One of my favorite soups looks like something that you would find in a lactose intolerant infant’s diaper. I apologize for the visual, but it’s true. Split Pea soup looks like something that has already been digested instead of something that should be ingested. Good thing I have the gift of compartmentalizing and can eat this soup with no qualms. Amy’s brand organic split pea soup is my favorite, but it requires a special trip to a store 20 miles away. Assuming you don’t live under a rock, you are probably aware of the insanely high gas prices right now. As an aside, it should not cost an entire day’s pay to cover fuel expenses for the week. That’s just asinine. But I digress. My point is that it doesn’t make a lot of financial sense to drive 20 miles for a $2.00 can of soup. Naturally, I decided to make my own but I opted to use lentils instead of split peas. Put all your bean prejudices aside and bear with me here. Lentils get a bad rap but they’re actually super easy to cook, tasty, and C-H-E-A-P. It cost me about $1.29 for fourteen protein loaded servings. On that criteria alone, I could probably work lentils into my every day diet. I didn’t get too fancy with my soup. I sauteed some onion, added some homemade vegetable stock (seriously, I will do anything to save a dollar), and then added the lentils. I normally use whatever spices sound good at the moment and I think I added black pepper, cayanne pepper, and paprika to this batch. I topped the whole thing off with a dollop of crock pot yogurt (see earlier post). Forget all your misconceptions about lentils. This soup is comforting, creamy, and perfect for rainy Sunday evenings.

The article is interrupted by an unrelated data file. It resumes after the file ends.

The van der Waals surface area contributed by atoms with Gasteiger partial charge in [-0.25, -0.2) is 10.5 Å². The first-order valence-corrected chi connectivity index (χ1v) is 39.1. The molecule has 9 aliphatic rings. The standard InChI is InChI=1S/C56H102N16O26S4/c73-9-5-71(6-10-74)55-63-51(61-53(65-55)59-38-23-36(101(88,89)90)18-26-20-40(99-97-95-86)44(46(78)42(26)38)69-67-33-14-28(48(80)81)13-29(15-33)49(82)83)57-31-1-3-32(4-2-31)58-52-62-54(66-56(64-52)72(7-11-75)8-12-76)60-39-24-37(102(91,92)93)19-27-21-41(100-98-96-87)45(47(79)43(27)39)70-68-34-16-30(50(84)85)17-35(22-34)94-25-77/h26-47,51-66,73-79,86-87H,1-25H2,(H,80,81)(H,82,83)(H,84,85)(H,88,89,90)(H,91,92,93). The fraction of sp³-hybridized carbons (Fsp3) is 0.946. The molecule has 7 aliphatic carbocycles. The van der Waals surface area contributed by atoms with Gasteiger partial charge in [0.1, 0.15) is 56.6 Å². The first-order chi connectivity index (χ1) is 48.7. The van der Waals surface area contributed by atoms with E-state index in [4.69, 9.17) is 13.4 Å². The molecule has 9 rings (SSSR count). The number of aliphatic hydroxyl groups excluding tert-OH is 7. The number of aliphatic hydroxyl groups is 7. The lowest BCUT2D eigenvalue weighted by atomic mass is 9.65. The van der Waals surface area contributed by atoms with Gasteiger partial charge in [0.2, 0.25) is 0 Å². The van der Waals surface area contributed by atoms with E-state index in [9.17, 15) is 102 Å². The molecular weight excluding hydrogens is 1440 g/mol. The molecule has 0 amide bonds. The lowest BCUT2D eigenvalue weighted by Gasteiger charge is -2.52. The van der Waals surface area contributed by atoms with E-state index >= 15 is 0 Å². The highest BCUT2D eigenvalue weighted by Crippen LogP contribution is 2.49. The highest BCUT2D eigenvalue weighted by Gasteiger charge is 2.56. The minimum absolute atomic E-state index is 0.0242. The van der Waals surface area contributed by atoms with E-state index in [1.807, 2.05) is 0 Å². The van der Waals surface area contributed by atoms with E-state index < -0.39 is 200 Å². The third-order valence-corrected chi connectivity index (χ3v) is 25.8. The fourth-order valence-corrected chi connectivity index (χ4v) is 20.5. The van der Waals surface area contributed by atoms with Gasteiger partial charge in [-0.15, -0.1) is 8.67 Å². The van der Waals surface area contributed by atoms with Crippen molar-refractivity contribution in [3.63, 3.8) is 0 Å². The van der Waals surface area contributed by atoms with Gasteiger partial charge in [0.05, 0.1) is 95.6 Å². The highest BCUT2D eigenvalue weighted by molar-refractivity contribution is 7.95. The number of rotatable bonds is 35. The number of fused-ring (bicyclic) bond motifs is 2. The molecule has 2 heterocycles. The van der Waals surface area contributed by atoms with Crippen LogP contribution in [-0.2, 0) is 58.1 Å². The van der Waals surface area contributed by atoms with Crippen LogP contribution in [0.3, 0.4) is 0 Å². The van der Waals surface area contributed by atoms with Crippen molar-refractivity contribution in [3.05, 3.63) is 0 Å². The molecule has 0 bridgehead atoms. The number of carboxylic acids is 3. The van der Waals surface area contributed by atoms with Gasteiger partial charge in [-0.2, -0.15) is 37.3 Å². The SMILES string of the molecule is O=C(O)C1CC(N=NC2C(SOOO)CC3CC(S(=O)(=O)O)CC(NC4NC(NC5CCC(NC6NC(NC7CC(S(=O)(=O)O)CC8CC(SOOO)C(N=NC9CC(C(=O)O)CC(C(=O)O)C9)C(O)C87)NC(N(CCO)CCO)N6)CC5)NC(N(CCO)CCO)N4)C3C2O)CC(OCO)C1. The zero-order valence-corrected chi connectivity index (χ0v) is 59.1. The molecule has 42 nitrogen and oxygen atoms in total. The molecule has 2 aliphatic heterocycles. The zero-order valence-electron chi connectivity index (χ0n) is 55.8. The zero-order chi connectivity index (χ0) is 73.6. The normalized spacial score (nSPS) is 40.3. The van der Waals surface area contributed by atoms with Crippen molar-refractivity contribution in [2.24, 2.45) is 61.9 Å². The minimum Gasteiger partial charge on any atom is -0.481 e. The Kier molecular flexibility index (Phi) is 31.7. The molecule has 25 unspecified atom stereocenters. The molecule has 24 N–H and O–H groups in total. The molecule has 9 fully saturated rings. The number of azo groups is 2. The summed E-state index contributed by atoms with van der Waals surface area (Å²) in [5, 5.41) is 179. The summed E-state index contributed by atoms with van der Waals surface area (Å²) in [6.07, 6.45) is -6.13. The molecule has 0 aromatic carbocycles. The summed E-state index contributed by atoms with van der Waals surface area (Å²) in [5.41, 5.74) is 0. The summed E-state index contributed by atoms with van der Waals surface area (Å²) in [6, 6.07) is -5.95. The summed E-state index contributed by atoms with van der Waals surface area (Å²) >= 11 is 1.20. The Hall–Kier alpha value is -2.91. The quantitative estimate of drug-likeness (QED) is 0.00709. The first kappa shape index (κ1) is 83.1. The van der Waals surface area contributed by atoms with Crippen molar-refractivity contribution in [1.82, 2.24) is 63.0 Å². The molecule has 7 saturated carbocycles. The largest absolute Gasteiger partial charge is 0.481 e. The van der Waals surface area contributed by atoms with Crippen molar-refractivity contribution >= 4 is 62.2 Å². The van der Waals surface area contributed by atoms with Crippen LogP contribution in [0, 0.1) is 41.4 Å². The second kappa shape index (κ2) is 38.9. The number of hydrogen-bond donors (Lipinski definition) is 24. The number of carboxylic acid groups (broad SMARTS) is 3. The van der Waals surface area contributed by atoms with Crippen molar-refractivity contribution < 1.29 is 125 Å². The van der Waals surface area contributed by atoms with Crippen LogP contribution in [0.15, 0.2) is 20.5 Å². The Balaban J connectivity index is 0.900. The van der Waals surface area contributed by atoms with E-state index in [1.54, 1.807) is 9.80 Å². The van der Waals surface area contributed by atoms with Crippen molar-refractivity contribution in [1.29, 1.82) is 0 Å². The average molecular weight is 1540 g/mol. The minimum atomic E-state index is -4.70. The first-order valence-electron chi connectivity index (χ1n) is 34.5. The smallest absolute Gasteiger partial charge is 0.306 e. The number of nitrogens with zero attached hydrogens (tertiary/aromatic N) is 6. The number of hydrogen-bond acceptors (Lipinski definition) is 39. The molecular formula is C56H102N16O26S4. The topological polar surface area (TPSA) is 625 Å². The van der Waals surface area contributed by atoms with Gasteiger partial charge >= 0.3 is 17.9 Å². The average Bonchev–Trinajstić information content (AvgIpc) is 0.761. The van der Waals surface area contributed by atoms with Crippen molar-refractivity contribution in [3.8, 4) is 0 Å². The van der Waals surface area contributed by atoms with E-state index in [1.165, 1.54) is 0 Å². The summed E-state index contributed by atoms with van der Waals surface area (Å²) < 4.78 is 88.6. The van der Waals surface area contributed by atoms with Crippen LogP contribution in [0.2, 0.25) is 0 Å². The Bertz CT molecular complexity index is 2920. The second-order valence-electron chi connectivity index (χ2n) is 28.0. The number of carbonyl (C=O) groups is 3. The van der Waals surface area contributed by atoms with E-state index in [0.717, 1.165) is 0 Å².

Speaking of lentils (I KNOW you’re not sick of hearing about them yet!), they have the amazing ability to trasnform
themselves into delicious little salad sprouts. WHAT?!?!?!? YES, you can make salad sprouts from a bag of plain, old lentils. Did I mention they cost $1.29? If you have kids, tell them this is a super special science experiment where they get to grow alien brains in a jar. Seriously, kids believe crap like that. Anyway, take about 1/4 c. dried lentils and soak them in a mason jar for about 4 hours. Cover mason jar with mesh wiring or cheesecloth secured with a rubber band. Drain water and give the lentils one final rinse. Invert in a bowl to let excess water drip out. Rinse twice a day for 3-5 days and you will have lentil sprouts! We added them to soup, salad, asian wraps, and even smoothies. I promise you can’t taste them in a smoothie. Sprouts are one of the most nutricious foods you can eat and they also last in the fridge for about a month making them extremely cost efficient. Just in case you want more information about sprouting or to prove that I’m not the only person who does it, check out this website http://sproutpeople.org/.